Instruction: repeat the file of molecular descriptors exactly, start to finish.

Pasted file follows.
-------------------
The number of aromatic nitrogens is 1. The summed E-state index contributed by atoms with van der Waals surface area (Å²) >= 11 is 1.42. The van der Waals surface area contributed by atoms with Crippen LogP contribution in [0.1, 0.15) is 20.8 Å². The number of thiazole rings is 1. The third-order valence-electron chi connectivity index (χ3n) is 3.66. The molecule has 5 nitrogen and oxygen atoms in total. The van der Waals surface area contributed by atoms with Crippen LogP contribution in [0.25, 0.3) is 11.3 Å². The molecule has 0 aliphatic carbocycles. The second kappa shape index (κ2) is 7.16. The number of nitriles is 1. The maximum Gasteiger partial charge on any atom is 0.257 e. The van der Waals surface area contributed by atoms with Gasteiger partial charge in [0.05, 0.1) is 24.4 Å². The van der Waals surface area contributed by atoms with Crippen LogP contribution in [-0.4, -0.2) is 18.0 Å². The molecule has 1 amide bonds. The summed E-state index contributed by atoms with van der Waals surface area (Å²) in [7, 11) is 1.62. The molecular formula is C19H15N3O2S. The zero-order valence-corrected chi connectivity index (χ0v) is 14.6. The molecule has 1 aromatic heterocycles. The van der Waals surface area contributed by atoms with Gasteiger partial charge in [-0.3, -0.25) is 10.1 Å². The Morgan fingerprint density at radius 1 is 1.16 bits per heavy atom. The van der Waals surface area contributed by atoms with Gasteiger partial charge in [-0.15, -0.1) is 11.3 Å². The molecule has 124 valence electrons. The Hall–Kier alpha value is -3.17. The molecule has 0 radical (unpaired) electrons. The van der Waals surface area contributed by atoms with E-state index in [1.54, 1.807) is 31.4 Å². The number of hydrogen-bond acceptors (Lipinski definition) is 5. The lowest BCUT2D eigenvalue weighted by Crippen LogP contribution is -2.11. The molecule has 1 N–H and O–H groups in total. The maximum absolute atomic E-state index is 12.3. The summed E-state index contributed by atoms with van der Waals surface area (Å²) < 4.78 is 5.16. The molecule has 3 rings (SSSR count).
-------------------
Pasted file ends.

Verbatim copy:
The number of aromatic nitrogens is 1. The summed E-state index contributed by atoms with van der Waals surface area (Å²) >= 11 is 1.42. The van der Waals surface area contributed by atoms with Crippen LogP contribution in [0.1, 0.15) is 20.8 Å². The number of thiazole rings is 1. The third-order valence-electron chi connectivity index (χ3n) is 3.66. The molecule has 5 nitrogen and oxygen atoms in total. The van der Waals surface area contributed by atoms with Crippen LogP contribution in [0.25, 0.3) is 11.3 Å². The molecule has 0 aliphatic carbocycles. The second kappa shape index (κ2) is 7.16. The number of nitriles is 1. The maximum Gasteiger partial charge on any atom is 0.257 e. The van der Waals surface area contributed by atoms with Gasteiger partial charge in [0.05, 0.1) is 24.4 Å². The van der Waals surface area contributed by atoms with Crippen LogP contribution in [-0.4, -0.2) is 18.0 Å². The molecule has 1 amide bonds. The summed E-state index contributed by atoms with van der Waals surface area (Å²) in [7, 11) is 1.62. The molecular formula is C19H15N3O2S. The zero-order valence-corrected chi connectivity index (χ0v) is 14.6. The molecule has 1 aromatic heterocycles. The van der Waals surface area contributed by atoms with Gasteiger partial charge in [-0.3, -0.25) is 10.1 Å². The Morgan fingerprint density at radius 1 is 1.16 bits per heavy atom. The van der Waals surface area contributed by atoms with Gasteiger partial charge in [-0.15, -0.1) is 11.3 Å². The molecule has 124 valence electrons. The Hall–Kier alpha value is -3.17. The molecule has 0 radical (unpaired) electrons. The van der Waals surface area contributed by atoms with E-state index in [1.54, 1.807) is 31.4 Å². The number of hydrogen-bond acceptors (Lipinski definition) is 5. The lowest BCUT2D eigenvalue weighted by Crippen LogP contribution is -2.11. The molecule has 1 N–H and O–H groups in total. The maximum absolute atomic E-state index is 12.3. The summed E-state index contributed by atoms with van der Waals surface area (Å²) < 4.78 is 5.16. The molecule has 3 rings (SSSR count).